Afterwards we will sit together and try to fix or implement some of the things discussed.

Does your coffee machine speaks bocce: teach your iot thing to speak modbus and it will not stop talking

Yaacov Zamir

Room: AW1.126

Track: Internet of Things

Sat 4 Feb 2017 11:00am 11:25am CET

There are many IoT dashboards out on the web, most will require network connection to a server far far away, and use non standard protocols. We will show how to combine free software tools and protocols from the worlds of IT monitoring, Industrial control and IoT to create simple yet robust dashboards.

Modbus [1] is a serial communication protocol developed in 1979 for use with programmable logic controllers (PLCs). In simple terms, it is a method used for transmitting information over serial lines between electronic devices., it’s openly published, royalty-free, simple and robust.

Many industrial controllers can speak Modbus, we can also teach “hobby” devices like Arduino boards and ESP8266 to speak Modbus [2]. Reliable, robust and simple free software Modbus client [3] will be used to acquire the metrics from our device, then the metrics will be collected [6][7] and sent to Hawkular and Grafana [8] to store and visualize our data.

(*) http://starwars.wikia.com/wiki/Bocce

[1] https://en.wikipedia.org/wiki/Modbus [2] https://github.com/yaacov/ArduinoModbusSlave [3] https://github.com/yaacov/node-modbus-serial [6] https://github.com/hawkular/hawkular-client-python [7] https://github.com/yaacov/hawkular-client-cli [8] https://github.com/hawkular/hawkular-grafana-datasource

Rtc analytics with homer 6 + big-data: export, analyze and alert rtc using homer and your favorite bigdata solution

Lorenzo Mangani

Room: K.3.401

Track: Real Time Communications

Sat 4 Feb 2017 5:30pm 5:45pm CET

HOMER 6 allows users to Export, Analyze and Alert RTC and VoIP sessions in real time using popular Big-Data backends such as InfluxDB and Elasticsearch providing unprecedented flexibility and opening the way for new uses of the platform in larger ecosystems with business intelligence feeds.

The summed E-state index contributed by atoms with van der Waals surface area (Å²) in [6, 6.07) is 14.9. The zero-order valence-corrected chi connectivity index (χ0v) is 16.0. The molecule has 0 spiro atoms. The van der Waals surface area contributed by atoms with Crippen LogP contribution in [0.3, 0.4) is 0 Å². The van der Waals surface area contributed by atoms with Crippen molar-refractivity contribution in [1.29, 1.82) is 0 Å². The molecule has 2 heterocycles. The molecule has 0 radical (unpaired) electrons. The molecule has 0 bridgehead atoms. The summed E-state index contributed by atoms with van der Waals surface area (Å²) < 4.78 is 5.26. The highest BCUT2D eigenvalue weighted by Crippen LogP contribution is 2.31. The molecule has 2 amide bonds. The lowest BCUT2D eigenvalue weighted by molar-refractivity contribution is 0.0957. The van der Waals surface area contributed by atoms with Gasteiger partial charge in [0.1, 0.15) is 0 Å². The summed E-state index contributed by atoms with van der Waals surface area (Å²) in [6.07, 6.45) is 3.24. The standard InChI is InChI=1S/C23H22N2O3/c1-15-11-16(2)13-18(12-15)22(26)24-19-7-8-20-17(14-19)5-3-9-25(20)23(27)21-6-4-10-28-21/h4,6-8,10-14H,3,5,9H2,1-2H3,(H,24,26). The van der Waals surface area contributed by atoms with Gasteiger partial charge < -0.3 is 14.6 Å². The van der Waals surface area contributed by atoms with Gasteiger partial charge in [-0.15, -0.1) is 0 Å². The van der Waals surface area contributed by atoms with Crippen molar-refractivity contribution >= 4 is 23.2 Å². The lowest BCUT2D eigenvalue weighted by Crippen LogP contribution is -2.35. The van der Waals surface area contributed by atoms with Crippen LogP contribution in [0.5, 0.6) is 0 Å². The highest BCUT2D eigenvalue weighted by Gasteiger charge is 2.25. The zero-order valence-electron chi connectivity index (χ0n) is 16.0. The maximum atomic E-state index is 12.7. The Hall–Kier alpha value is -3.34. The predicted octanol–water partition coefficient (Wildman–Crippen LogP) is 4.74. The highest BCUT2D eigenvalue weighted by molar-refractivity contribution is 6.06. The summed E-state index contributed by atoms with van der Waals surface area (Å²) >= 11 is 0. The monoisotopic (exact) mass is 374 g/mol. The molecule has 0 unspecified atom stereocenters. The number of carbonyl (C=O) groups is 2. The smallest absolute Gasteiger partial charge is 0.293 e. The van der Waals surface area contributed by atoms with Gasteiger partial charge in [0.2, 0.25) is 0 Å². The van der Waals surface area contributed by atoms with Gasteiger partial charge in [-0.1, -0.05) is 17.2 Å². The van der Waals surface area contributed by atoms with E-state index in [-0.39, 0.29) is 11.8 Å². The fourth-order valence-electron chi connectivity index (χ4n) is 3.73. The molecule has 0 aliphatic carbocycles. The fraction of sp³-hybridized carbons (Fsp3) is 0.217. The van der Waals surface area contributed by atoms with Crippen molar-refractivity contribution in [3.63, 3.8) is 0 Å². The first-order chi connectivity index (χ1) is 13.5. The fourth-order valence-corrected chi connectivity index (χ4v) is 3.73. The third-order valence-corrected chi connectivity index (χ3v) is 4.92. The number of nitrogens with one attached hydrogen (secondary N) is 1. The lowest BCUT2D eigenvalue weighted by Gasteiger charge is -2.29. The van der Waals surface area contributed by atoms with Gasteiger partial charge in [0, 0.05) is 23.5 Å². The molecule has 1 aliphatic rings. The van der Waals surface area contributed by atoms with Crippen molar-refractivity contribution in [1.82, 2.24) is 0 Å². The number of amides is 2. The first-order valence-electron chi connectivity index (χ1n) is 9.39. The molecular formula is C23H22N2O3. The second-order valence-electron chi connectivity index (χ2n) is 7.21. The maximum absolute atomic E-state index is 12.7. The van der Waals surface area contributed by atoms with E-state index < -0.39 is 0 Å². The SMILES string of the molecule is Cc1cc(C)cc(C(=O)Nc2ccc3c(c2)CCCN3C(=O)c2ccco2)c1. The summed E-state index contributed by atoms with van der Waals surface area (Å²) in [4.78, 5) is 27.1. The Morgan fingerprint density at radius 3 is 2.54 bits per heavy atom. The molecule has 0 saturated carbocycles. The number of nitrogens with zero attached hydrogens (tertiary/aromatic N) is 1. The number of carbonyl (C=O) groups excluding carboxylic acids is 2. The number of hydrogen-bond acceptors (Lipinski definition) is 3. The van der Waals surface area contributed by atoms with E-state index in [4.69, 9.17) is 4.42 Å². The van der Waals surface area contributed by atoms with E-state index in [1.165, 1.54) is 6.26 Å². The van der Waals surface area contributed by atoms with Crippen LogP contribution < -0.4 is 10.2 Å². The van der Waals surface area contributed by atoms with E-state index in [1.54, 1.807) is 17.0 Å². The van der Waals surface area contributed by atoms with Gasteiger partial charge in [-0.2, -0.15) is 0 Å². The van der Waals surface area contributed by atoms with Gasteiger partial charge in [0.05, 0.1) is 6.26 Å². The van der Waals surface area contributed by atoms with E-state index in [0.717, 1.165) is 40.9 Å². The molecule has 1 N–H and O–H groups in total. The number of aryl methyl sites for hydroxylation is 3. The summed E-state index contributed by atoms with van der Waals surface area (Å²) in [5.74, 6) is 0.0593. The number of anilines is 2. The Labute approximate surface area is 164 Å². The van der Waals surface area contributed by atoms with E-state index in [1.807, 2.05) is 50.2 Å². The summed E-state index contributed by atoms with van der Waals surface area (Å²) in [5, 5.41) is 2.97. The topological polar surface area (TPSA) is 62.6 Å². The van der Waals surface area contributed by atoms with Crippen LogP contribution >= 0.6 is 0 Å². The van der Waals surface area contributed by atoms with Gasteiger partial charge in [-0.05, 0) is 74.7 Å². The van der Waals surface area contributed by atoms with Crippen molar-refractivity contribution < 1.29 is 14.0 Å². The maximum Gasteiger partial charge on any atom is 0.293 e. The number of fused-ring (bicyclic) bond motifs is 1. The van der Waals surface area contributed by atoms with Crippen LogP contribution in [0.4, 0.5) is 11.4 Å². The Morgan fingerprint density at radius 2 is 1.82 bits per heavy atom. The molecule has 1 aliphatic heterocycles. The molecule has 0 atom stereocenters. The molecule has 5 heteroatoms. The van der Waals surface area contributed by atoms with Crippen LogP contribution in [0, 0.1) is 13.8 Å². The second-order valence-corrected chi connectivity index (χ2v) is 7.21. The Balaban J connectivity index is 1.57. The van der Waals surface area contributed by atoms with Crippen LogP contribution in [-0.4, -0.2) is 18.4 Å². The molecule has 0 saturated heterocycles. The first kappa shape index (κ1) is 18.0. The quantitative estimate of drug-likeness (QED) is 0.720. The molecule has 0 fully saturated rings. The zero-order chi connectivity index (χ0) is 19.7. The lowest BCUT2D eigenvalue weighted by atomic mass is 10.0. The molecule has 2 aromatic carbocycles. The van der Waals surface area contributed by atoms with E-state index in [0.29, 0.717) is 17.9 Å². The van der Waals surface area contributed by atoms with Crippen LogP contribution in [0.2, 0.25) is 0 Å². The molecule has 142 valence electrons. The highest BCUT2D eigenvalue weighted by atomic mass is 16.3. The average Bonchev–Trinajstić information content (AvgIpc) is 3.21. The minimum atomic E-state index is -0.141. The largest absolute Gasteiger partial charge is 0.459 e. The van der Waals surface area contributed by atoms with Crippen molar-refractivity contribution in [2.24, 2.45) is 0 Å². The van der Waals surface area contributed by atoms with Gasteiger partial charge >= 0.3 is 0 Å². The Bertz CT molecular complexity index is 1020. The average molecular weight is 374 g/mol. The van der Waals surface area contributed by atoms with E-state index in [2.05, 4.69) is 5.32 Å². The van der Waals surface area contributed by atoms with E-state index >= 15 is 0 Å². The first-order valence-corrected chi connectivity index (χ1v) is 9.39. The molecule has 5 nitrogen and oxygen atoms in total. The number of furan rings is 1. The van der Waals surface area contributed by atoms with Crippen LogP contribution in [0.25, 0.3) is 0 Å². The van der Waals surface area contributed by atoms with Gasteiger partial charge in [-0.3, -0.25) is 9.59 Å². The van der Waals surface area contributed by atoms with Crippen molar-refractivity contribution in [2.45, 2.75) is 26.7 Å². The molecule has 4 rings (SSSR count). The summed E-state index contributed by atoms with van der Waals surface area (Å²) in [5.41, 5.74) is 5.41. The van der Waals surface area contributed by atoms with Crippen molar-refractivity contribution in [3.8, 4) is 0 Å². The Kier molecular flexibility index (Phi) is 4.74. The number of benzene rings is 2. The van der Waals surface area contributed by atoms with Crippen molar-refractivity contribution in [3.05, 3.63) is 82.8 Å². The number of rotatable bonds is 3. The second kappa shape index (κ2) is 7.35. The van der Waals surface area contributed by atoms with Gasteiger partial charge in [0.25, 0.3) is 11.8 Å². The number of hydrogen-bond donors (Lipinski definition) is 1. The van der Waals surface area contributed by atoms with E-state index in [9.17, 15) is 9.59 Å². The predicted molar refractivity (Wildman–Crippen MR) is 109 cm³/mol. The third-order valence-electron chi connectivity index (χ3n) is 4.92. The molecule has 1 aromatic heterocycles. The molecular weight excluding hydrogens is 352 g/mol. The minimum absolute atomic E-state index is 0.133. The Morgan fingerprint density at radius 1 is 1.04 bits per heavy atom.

JRuby in 2017: rails 5, Ruby 2.4, performance (we'll survey the work going on to make JRuby more compatible and faster in 2017)

Charles Nutter, Thomas Enebo

Room: K.4.201

Track: Ruby

Sat 4 Feb 2017 1:45pm 2:35pm CET

JRuby has been compatible with various Ruby versions during its lifespan, ranging from the 1.6 series through today's 2.4. JRuby has supported Rails in some capacity since the 1.0 days. And at the same time, we've continued to improve performance. In this talk we'll explore JRuby's level of compatibility today and discuss the challenges of keeping up with an actively-developed language and ecosystem.

Extensions: ugly toupee or hipster hairdo?

Stephan Bergmann

Room: K.4.401

Track: Open Document Editors

Sat 4 Feb 2017 12:50pm 1:10pm CET

"But what about the extensions?" can be the death knell for whatever cool new feature somebody tries to implement in LibreOffice, as extensions naturally ask for interface stability. But what about them, anyway? Are they the saviour that brings diversity to our desktops, or are they just a ghostly phantom that stifles innovation? Lets take a look at the extension landscape out there.

LibreOffice on Wayland via gtk3

Caolán McNamara

Room: K.4.401

Track: Open Document Editors

Sat 4 Feb 2017 2:10pm 2:30pm CET

What the cell?! (unexpected things happening under the grid.)

Eike Rathke

Room: K.4.401

Track: Open Document Editors

Sat 4 Feb 2017 4:10pm 4:30pm CET

Some examples of weird behavior encountered while developing / bug fixing the LibreOffice Calc spreadsheet application.

Rdo's continuous packaging platform: how to continuously package OpenStack (or other things) for CentOS

Matthieu Huin

Room: K.4.601

Track: Distributions

Sat 4 Feb 2017 2:00pm 2:25pm CET

This presentation shows the workflow currently followed by RDO to ensure the quality of OpenStack packaging, and the specificities of the tools implementing this workflow.

Modularity & generational core: the future of Fedora?

Petr Šabata, Adam Samalik

Room: K.4.601

Track: Distributions

Sat 4 Feb 2017 2:30pm 3:20pm CET

Following the progress of the Modularity initiative and Factory 2.0 developments in Fedora, it's about time we define what the next, modular operating system should look like, focusing on the developer’s point of view.

Using a generic distro to redefine iot

Peter Robinson

Room: K.4.601

Track: Distributions

Sat 4 Feb 2017 6:30pm 6:55pm CET

Generic distributions such as Fedora, CentOS, RHEL and others have well defined update and security mechanisms as well as other processes that have been established and proven to work over a multiple decades. How can we make use of these positives of distributions along with modern tools and technologies to produce a secure, stable, scaleable OS for IoT products?